Article 28 (ex-30) of the EC Treaty is one of the major principles governing the achievement in establishing the common market. It lays out a strong principle that imposes quantitative restrictions on imports and that all measures having equivalent effect will be prohibited between member states. The concept of measures having equivalent effect, given by the Treaty, has been sharpened in the ?Commissions explanatory Directive 70/50\'.
According to some academics, it also gave the commission an opportunity to amplify the meaning of Article 28, but one could argue that widening such a legal notion equals the widening of its nonexistent scope. The publication of the Directive raised a strong academic debate owing to the fact that the clues given by the Directive were not sharp enough to interpret the words \"measures having equivalent effect\". Some authors tried to define the notion following three paths that are summed up by J. Rinze . Firstly, it was important to define the term \"measure having equivalent effect\" in the light of the purpose of quantitative restrictions which aims at protecting domestic production against import. The second interpretation throws light on the effects of the former which adopts measures that favors domestic products over imports. And lastly the focus is on measures of any kind restricting the freedom to import in any other member state.
[...] Firstly it could be defined the term “measure having equivalent effect” in the light of the purpose of quantitative restrictions as to mean all measures which were intended to protect domestic production against import”; then a second interpretation could be given in the light of the effects as to mean measures of any kind favoring domestic products over import”; and thirdly still focusing on the effects as to mean” all measures of any kind restricting the freedom to import in any other Member State”. It was then fairly clear that the examples given by the Commission in its Directive were not explicit enough. The ECJ had no choice but setting out its own definition. [...]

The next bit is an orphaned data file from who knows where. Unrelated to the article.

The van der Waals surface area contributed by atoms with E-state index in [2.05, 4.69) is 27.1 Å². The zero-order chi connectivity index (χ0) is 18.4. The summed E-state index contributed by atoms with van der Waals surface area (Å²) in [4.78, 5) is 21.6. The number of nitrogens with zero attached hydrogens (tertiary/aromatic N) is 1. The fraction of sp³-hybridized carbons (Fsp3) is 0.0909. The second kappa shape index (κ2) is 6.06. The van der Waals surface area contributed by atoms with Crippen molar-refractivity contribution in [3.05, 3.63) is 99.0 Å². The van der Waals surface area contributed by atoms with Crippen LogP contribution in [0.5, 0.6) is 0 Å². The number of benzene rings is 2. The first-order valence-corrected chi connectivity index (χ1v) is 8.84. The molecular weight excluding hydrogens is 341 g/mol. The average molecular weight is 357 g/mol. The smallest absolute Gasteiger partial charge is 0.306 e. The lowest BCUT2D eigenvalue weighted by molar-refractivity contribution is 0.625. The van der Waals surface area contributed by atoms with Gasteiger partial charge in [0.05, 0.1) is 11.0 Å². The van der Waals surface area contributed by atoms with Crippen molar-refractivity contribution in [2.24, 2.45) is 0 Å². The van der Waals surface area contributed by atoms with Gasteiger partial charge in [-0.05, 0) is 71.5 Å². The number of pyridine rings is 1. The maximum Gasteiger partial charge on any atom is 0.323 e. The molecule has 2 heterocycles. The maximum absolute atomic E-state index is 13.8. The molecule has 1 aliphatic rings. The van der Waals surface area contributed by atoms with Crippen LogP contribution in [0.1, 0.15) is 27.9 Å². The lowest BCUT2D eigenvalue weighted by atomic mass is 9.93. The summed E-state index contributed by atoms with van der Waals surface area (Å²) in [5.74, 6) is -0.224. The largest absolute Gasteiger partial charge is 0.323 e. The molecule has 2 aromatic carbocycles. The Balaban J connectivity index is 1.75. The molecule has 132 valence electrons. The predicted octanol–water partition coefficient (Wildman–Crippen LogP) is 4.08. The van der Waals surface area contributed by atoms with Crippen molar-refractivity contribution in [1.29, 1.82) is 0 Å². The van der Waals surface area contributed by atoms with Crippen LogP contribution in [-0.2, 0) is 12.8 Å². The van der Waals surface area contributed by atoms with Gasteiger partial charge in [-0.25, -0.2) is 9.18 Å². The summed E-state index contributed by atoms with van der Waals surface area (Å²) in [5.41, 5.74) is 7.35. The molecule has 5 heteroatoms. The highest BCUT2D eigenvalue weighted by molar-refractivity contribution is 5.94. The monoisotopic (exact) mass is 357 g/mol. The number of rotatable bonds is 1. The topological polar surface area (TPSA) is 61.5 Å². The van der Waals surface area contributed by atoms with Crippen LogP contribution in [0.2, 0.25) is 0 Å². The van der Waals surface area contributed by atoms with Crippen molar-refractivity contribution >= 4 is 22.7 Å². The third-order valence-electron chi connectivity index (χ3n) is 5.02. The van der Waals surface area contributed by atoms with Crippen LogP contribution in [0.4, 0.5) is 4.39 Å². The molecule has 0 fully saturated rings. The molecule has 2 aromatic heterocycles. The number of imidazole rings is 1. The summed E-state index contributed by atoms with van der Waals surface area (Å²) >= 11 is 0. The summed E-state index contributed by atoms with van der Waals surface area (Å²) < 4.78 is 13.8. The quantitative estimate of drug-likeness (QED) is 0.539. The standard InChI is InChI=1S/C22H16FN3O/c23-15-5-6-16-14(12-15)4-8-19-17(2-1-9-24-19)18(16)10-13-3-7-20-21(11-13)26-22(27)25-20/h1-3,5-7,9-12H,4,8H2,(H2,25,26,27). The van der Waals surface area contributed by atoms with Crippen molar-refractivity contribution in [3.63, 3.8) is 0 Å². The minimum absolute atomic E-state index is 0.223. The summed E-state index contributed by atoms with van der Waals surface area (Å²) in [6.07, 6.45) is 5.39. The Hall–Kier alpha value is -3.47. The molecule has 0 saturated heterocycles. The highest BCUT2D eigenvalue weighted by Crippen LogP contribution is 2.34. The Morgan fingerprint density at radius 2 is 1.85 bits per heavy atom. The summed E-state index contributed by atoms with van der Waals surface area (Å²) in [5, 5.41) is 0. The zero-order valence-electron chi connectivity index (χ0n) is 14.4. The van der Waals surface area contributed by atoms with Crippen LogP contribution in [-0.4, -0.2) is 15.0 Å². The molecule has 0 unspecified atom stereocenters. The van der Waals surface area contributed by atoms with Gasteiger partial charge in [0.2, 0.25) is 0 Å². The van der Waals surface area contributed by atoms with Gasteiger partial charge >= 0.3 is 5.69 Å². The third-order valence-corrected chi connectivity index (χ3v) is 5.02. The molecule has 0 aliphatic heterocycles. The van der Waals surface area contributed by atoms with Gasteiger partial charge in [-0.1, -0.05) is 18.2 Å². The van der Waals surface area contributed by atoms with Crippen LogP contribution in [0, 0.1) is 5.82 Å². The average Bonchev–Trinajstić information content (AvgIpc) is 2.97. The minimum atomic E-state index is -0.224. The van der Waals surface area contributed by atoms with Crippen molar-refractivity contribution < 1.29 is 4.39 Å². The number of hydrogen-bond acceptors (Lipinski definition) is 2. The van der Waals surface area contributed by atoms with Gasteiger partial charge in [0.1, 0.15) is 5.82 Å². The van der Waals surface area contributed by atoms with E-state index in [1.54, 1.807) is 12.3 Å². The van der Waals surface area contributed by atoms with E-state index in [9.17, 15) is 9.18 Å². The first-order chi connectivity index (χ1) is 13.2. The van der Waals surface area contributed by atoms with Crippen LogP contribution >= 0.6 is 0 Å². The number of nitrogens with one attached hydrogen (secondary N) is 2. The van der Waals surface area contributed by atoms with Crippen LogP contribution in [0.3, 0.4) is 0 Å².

[...] Critically evaluate the impact upon EC jurisprudence and legislation of the judgment of the European Court of Justice in REWE Zentral AG Bundesmonopolverwaltung für Branntwein “Cassis de Dijon” Article 28 (ex-30) of the EC Treaty is one of the major principles concerning the achievement of the common market. It states a strong principle setting out that ‘Quantitative restrictions on imports and all measures having equivalent effect shall be prohibited between Member States'. The concept of Measures having equivalent effect given by the Treaty has been sharpened in the Commission's explanatory Directive 70/50. [...]
[...] Although the German authorities argued that there was no objection to the importation of the product, the case reached the ECJ for an assessment of the compatibility of the German norms with Article 28 of the EC Treaty. It is commonly accepted that in the latter case the ECJ ruled under Article 28 EC pronouncing four different principles of law. Indeed for different legal fields were reshaped by the rulings: firstly, the Court ruled under the Dassonville formula that laid down a general prohibition for the obstacles to the import of goods, in this case for those ‘lawfully produced and marketed in one Member State' that might be resalable in any other Member State; secondly, it provided limits for the Dassonville formula concerning the exceptions to Article 28 with the introduction of the notion of mandatory requirements; then, the Court also laid down limits of Article 28 EC with the introduction of the necessity and proportionality principles; and finally, stated that there cannot be national law where European law sets out a comprehensive set of rules. [...]
[...] Its first general definition of the measures having equivalent effect was given in the Dassonville case: trading rules enacted by Member States which are capable of hindering directly or indirectly, actually or potentially, intra-Community trade”. The ECJ had followed the wider definition proposed by the doctrine for the good of the integration dynamic: any measures could fall under the principle displayed by the Treaty. On the other hand the ECJ had found a general definition allowing a unified application of Article 28 EC. [...]
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